Doing more with less

  • The key to bootstrapping a successful business is to think lean and tackle the most pressing problems at any given time. Some know it as the 80-20 principal, go after 20% of the work which drives 80% of the results.

    As soon as we start spreading ourselves thin across many things, the focus is lost, priorities get mixed and we start burying ourselves in a deluge of things that take us away from the goal.

    I'd like to ask people on this forum how do they manage work that's extraneous or outside of their core strength. Work like hunting for an office space, making an intro product video, setting up and managing social media channels, hunting the web for early leads, designing campaign newletters/logo, writing marketing material, handling legal formalities etc.

    How have you avoided/executed work which you can't take care of or don't have time to?

  • @vineet89
    Simplistically, it boils down to prioritisation and building some personal guidelines to enforce that prioritisation.



  • @khitchdee True, though that's easier said than done.

    I am looking for some founder stories to learn how did they scale/sell in early days, what responsibilities did they outsource, how did they find the right talent and how did they reach out to their audience on a limited budget. Basically "how" did they achieve more with less?

  • @vineet89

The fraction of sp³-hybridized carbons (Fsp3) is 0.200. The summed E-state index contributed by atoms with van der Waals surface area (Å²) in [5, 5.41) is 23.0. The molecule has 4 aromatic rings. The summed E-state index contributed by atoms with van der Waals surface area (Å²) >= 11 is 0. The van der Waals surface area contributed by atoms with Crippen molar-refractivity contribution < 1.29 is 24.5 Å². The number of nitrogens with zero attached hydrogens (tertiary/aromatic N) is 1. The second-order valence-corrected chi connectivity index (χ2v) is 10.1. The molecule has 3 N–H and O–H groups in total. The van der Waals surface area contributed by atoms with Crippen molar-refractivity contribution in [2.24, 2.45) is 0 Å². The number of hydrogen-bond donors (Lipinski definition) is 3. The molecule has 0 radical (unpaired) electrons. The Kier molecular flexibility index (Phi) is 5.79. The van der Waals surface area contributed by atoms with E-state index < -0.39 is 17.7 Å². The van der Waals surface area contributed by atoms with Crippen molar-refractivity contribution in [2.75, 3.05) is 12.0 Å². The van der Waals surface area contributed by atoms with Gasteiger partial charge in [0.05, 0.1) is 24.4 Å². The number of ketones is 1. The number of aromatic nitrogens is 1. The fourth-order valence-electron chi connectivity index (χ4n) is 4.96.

As a founder, you are on your own and you must develop a code that you can live by. Your most important things should become second nature and you should easily be able to tune out things that don't relate to your goals, though that's easier said than done. I don't think you should look at particular activities such as sales/marketing in addition to engineering but first develop a way to balance the whole thing. The rest can be derived from there.



  • @vineet89 said:

    How have you avoided/executed work which you can't take care of or don't have time to?

    Great question. I think the easy answer is: partner with people who have complementary skills. For example, while I was bootstrapping VWO I partnered with Sparsh, who then became CTO and helped scaled the engineering (I enjoyed writing first version code, but it wasn't good enough to scale anywhere beyond few thousands users). Similarly my dad who is experienced in operations has been helping me in everything related to finance and operations - from office hunting to accounting.

    The hard answer is to actually just do things you can't outsource (because of lack of money or time). Bootstrapping is extremely hard but it makes you learn a lot of new things which are outside of your core expertise.

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  • I would be evil enough and say: you need to put finding your priorities on a priority.